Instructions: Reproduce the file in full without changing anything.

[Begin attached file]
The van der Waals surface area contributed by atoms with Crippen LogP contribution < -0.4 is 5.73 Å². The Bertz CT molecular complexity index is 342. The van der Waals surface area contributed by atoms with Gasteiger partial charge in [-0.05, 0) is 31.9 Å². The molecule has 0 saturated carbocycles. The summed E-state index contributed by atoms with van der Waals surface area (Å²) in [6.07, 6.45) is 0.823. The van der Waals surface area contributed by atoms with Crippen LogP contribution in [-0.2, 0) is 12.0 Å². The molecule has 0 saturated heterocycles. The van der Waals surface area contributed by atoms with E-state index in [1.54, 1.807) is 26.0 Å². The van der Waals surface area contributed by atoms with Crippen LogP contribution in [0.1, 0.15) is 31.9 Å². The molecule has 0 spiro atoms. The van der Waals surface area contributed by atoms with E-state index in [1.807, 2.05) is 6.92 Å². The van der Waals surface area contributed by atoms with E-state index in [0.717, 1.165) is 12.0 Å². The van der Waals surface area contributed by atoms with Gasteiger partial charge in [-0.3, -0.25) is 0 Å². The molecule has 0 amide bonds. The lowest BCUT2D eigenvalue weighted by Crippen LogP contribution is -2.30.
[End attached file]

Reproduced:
The van der Waals surface area contributed by atoms with Crippen LogP contribution < -0.4 is 5.73 Å². The Bertz CT molecular complexity index is 342. The van der Waals surface area contributed by atoms with Gasteiger partial charge in [-0.05, 0) is 31.9 Å². The molecule has 0 saturated carbocycles. The summed E-state index contributed by atoms with van der Waals surface area (Å²) in [6.07, 6.45) is 0.823. The van der Waals surface area contributed by atoms with Crippen LogP contribution in [-0.2, 0) is 12.0 Å². The molecule has 0 saturated heterocycles. The van der Waals surface area contributed by atoms with E-state index in [1.54, 1.807) is 26.0 Å². The van der Waals surface area contributed by atoms with Crippen LogP contribution in [0.1, 0.15) is 31.9 Å². The molecule has 0 spiro atoms. The van der Waals surface area contributed by atoms with E-state index in [1.807, 2.05) is 6.92 Å². The van der Waals surface area contributed by atoms with E-state index in [0.717, 1.165) is 12.0 Å². The van der Waals surface area contributed by atoms with Gasteiger partial charge in [-0.3, -0.25) is 0 Å². The molecule has 0 amide bonds. The lowest BCUT2D eigenvalue weighted by Crippen LogP contribution is -2.30.